In the fourth quarter of last year, IRCON took out another advertisement. It called for the manufacture, supply, transportation and delivery of 16,000 pre-stressed concrete track sleepers for rail sections in the Northern Province of Sri Lanka. The closing date was December 2015.

The Sunday Times interviewed numerous officials of the Railway Department and the Central Engineering Consultancy Bureau (CECB), who were consultants to the project. We also spoke with sources in the North.

They said cracks had started appearing in a large number of railway sleepers.

In one section, for instance, cracks were observed in 8,000 out of 140,000 sleepers. In another, there were 2,000 affected sleepers out of 10,000. As a total, however, the quantity of cracked sleepers amounts to just 4.2 percent.

The cracks have emerged despite some of the sleepers being tested for quality in Sri Lanka. Engineers are concerned that, should the defective sleepers be allowed to remain, there will be a durability problem in the long-term.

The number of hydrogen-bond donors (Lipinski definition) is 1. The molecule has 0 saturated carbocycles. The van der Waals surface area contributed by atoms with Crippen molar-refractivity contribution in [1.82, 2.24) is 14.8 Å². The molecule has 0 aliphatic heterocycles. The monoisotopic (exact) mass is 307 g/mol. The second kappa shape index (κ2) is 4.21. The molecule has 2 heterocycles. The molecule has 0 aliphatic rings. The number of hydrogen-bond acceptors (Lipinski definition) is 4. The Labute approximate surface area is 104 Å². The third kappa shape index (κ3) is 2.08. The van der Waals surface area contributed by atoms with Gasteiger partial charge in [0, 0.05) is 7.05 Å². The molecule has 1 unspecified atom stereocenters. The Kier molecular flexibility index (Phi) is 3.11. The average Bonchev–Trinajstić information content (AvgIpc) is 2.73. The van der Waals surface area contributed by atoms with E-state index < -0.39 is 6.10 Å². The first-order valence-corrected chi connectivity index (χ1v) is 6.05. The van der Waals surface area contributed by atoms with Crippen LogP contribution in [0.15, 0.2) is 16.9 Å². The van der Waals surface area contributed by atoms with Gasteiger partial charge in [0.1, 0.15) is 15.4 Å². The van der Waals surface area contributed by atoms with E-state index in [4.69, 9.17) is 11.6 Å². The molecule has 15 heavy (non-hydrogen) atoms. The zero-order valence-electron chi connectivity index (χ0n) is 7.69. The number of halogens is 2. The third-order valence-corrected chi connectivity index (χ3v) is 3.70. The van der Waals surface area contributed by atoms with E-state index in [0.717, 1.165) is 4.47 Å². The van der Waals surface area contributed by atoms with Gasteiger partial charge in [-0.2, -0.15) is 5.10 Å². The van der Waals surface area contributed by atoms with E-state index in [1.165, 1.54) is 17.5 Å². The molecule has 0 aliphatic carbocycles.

It is not usual for cracks to appear in pre-stressed concrete, said a senior engineer.

But IRCON has undertaken to change the sleepers before June. This has already been done in four sections on the Medawachchiya to Madhu Road stretch. There are other issues.

For instance, five bridges on the railway line are to be replaced later this year after the CECB found painting, fabrication and welding defects in them.

High quality paint is of essence in the construction of bridges, said one engineer, and it must be applied to a certain thickness to delay the onset of rust.

The bridges are now under fabrication in India. When the replacement process begins, the train service will have to be temporarily suspended. “They may be structurally safe but with corrosion, the expected lifetime reduces,” he explained.

There were complaints regarding quality assurance. “From bridges to signals to way-and-works, we observed that there was something wrong with IRCON’s quality assurance system,” said another source, requesting anonymity.

“So much of their material is prone to corrosion. Everything is corroding including rails, bridges, signals units, electronic systems and cables.”